A group of feral pigs are plaguing upstate New York, ravaging crops and ground-nesting birds, breeding like crazy, and generally causing a gross ruckus all around.
They start to breed as early as 6 months of age, bearing litters of as many as 10 piglets. They carry disease and can be aggressive toward people. They have even inspired a new television series, "Hogs Gone Wild," about efforts to hunt them from Hawaii to Alabama.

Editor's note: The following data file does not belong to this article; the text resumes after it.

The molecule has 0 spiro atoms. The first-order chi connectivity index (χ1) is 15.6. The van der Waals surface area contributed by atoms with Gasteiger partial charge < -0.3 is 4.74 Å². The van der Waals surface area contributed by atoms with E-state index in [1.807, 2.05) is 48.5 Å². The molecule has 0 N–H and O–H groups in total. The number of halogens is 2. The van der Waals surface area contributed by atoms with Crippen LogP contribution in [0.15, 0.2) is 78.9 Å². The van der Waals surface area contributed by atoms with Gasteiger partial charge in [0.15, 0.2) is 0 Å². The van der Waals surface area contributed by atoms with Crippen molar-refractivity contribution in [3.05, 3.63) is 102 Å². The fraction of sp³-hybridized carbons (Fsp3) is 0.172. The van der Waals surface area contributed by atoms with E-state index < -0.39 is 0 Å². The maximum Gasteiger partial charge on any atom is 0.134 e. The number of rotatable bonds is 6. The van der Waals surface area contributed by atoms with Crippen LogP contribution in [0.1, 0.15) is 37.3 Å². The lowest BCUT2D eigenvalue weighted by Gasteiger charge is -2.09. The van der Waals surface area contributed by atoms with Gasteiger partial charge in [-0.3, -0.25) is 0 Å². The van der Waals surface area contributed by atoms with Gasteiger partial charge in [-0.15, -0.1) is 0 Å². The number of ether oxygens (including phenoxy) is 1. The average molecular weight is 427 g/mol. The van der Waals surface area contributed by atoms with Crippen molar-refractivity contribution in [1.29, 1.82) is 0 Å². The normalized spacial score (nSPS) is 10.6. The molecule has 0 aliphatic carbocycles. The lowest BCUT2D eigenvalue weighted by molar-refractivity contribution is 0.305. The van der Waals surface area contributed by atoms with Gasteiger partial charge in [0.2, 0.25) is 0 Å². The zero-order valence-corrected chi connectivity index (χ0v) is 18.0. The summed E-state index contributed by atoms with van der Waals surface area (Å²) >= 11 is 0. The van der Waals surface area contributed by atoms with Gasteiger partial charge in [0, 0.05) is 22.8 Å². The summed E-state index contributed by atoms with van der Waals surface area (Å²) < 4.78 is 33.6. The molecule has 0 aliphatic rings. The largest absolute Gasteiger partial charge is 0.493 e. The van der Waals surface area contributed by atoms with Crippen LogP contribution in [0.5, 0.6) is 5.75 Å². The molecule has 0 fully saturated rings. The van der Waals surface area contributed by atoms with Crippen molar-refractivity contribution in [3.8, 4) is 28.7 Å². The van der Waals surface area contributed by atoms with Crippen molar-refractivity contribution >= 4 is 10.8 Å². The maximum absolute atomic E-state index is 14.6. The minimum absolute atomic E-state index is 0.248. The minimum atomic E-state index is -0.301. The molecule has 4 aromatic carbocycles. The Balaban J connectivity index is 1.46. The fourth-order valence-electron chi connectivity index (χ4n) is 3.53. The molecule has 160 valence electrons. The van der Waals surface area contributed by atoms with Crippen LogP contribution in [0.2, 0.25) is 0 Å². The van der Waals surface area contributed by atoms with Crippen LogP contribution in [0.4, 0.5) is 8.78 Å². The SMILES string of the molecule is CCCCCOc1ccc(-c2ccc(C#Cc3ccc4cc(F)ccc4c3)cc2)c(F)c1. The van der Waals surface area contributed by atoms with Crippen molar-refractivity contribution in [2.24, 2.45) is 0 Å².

Perhaps most worrisome is their reputation as eating machines: the pigs devour ground-nesting birds and reptiles, fawns and domestic livestock, native vegetation and crops. Feral pigs have already proliferated in parts of western New York. But state officials are drawing a line in the topsoil, so to speak, determined to protect both the agrarian economy and the fragile ecosystem from the nascent herd - or "sounder" in swine-speak - in the town of Peru.